Love that new car smell? Think again.


You know that “new car” smell you love?  Or how about the smell your clothes have after you use dryer sheets?  Or that plug-in air freshener?  Or even your favorite candle?   Well, guess what?  All of those smells are chemicals!!  I know, gross.  We have been brainwashed by the genius marketing campaigns of all of these products to associate these smells with words like “clean” and “fresh”.  That couldn’t be further from the truth.  The truth is that these are unnatural, chemical smells that are toxic to our bodies.  Many people are getting contact dermatitis and eczema from the fragrances in their personal and home products, but aren’t sure what is causing it.  Even scientists are having a hard time pin pointing what the culprit is because, by law, companies are not required to disclose fragrance ingredients in their products. So unless your products specifically say organic, fragrance free or no artificial fragrances, you can assume they contain chemical fragrances.  The ones that really get to me are Febreze and spray air fresheners.  They are basically telling you that you can make your bathroom or furniture smell clean and fresh by spraying chemicals that smell like flowers all over it!  What??!!  I don’t know about you, but I’d rather smell a bathroom that smells like shit (pardon my french), then a bathroom that smells like shit  covered with chemical flowers.

So, what about that new car smell?  Most people like the smell of their new car’s interior and associate it with the car being clean and new.  The truth is that you are, again, smelling chemicals! Most car interiors are different kinds of plastics held together with a number of adhesives and sealers. These materials off-gas over 60 substances like phthalates, chlorine, ammonia, lead, flame retardants, not to mention known carcinogens.  Unfortunately, there isn’t much you can do to avoid this, unless you don’t drive a car, but you can limit your exposure.  First of all, know that the materials do stop off gassing after time, so an older car will have less toxins inside than a new car.  Scientists who have studied the chemicals released recommend keeping new cars well ventilated while driving, especially during the summer (as the heat will make more chemicals release).  My husband and I have started a new habit of rolling all of the windows down for the first minute or so we are in the car, especially if it is warm outside.  This airs out the off-gassing that has happened and fills the car with fresh air from outside.  It is an easy thing to do and you will be reducing your exposure to possibly harmful chemicals by adding this to your routine.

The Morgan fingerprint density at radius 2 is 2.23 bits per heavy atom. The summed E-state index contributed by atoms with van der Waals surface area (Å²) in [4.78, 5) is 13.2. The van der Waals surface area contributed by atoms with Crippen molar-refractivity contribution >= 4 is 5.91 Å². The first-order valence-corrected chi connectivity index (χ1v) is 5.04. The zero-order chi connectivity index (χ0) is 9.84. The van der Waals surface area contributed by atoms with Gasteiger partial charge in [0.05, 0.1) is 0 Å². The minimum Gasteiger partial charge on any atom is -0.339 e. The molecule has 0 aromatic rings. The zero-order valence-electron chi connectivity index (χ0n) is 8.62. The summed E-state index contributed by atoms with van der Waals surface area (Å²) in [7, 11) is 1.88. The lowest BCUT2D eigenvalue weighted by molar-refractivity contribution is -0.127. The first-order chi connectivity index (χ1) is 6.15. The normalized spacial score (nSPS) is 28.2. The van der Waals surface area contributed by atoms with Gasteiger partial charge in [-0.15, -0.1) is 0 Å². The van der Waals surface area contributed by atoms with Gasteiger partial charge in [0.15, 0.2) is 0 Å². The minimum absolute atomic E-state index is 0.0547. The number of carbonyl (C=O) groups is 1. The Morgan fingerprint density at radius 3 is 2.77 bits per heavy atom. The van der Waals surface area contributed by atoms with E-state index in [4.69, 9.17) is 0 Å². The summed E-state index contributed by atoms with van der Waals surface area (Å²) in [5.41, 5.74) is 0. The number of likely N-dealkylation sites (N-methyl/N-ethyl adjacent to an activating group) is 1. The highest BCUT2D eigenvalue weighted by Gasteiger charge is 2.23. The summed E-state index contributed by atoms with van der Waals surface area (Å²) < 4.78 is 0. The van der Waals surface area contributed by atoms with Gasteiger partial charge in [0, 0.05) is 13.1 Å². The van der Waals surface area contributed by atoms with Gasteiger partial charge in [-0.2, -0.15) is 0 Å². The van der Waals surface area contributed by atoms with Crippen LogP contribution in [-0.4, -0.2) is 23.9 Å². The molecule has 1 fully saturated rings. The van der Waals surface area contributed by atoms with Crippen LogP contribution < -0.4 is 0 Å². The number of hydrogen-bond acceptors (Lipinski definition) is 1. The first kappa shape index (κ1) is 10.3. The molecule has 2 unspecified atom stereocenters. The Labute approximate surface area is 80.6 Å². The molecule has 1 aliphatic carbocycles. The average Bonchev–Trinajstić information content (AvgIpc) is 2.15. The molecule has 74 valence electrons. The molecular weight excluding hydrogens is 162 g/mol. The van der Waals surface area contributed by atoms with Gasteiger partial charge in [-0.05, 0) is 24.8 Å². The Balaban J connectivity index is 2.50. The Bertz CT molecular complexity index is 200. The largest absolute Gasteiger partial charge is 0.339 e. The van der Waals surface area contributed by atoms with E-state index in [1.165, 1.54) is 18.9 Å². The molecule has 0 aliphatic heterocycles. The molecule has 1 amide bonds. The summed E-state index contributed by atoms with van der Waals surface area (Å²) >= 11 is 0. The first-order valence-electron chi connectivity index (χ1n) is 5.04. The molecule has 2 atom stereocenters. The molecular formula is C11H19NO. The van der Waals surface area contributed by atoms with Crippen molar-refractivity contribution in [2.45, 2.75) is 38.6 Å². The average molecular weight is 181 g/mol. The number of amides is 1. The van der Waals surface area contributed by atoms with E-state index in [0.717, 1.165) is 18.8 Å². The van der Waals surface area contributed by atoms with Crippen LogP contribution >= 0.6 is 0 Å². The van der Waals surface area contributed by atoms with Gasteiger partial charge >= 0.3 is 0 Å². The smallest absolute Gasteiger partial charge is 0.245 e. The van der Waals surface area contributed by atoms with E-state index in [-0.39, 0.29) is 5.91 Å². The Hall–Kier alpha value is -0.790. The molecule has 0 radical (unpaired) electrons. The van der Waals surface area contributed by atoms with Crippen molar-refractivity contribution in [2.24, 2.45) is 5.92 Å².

In conclusion, I challenge you to start rethinking what you consider to be a fresh, clean or good smell.  Remember that, unless otherwise stated, these smells are chemicals.  You don’t need these smells for your home to be clean or fresh.  Truly clean and fresh has no smell, like fresh air from outside.  The more you cut out these smells, the more you will realize how unnecessary they are and the better off your health, and the health of your family and pets, will be.

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